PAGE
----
A safe value for the next multitransaction ID (-m) can be determined by looking for the numerically largest file name in the directory pg_multixact/offsets under the data directory, adding one, and then multiplying by 65536. As above, the file names are in hexadecimal, so the easiest way to do this is to specify the switch value in hexadecimal and add four zeroes.

A safe value for the next multitransaction offset (-O) can be determined by looking for the numerically largest file name in the directory pg_multixact/members under the data directory, adding one, and then multiplying by 65536. As above, the file names are in hexadecimal, so the easiest way to do this is to specify the switch value in hexadecimal and add four zeroes.

The WAL starting address (-l) should be larger than any WAL segment file name currently existing in the directory pg_xlog under the data directory. These names are also in hexadecimal and have three parts. The first part is the “timeline ID” and should usually be kept the same. Do not choose a value larger than 255 (0xFF) for the third part; instead increment the second part and reset the third part to 0. For example, if 00000001000000320000004A is the largest entry in pg_xlog, -l 0x1,0x32,0x4B will work; but if the largest entry is 000000010000003A000000FF, choose -l 0x1,0x3B,0x0 or more.

Once you have these four values you’re ready to try it out on your database. But before I began I requested a full bootable clone of the server as it was when they restored it, then I took this cloned and placed it into a VM in Fusion and snapped the VM before trying anything. Also, don’t forget that when you want to issue commands to the Apple postgres service you have to use the full path to the commands as well as use the _postgres user. My final command, which recovered the wiki system AND profile manager, looked like this:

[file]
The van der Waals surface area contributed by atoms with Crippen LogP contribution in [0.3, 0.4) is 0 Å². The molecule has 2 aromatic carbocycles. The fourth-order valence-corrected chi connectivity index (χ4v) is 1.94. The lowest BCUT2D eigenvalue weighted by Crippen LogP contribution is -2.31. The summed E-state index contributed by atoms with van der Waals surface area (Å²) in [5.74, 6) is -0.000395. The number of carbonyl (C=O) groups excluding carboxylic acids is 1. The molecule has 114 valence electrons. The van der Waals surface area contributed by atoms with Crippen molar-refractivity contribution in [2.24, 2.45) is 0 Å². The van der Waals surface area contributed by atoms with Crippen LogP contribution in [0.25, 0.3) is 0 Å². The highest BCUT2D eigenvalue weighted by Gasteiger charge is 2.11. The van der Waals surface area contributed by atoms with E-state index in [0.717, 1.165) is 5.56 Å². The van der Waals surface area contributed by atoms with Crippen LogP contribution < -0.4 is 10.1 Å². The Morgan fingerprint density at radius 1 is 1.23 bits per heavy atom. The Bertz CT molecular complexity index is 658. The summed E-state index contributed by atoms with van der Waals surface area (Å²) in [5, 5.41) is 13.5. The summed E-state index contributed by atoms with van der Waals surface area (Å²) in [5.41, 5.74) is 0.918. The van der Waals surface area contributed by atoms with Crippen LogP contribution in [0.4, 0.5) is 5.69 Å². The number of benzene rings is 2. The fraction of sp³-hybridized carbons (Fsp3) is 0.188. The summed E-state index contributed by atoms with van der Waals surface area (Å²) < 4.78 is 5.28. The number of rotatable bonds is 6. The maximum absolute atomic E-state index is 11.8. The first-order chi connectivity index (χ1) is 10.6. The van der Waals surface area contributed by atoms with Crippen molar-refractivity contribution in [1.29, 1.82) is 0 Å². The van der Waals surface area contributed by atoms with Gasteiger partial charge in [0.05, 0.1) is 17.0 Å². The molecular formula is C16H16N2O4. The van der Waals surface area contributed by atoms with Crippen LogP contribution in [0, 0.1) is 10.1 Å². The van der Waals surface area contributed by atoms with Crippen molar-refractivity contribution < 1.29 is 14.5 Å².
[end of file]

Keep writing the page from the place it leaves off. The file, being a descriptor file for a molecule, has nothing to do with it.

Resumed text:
sudo -u _postgres /Applications/Server.app/Contents/ServerRoot/usr/bin/pg_resetxlog -f -x 0x100000 -m 0x10000 -o 0x10000 -l 0x1,0x2,0x18 /Library/Server/PostgreSQL\ For\ Server\ Services/Data

Feel free to reach out if you are having issues.


Using Munki’s nopkg to Push User Level Profiles

Posted: July 24th, 2015 | Author: | Filed under: Mac OS X, munki | Tags: | No Comments »

I recently needed to push some user level profiles, CardDAV to be specific. I use Meraki MDM but the custom mobileconfig profile would only install as a device profile. So I turned to my new munki install instead. Check out this post here if you’re not familiar with nopkg http://grahamgilbert.com/blog/2014/07/27/personal-automation-munki-part-2/

 

First make sure you know the unique identifier of your profile, for an example we’ll use com.company.carddav

First create a folder on your munki repo called profiles then copy the profile into this folder.

Use the following bash scripts in your pkginfo files to check, install, and uninstall the profile as you need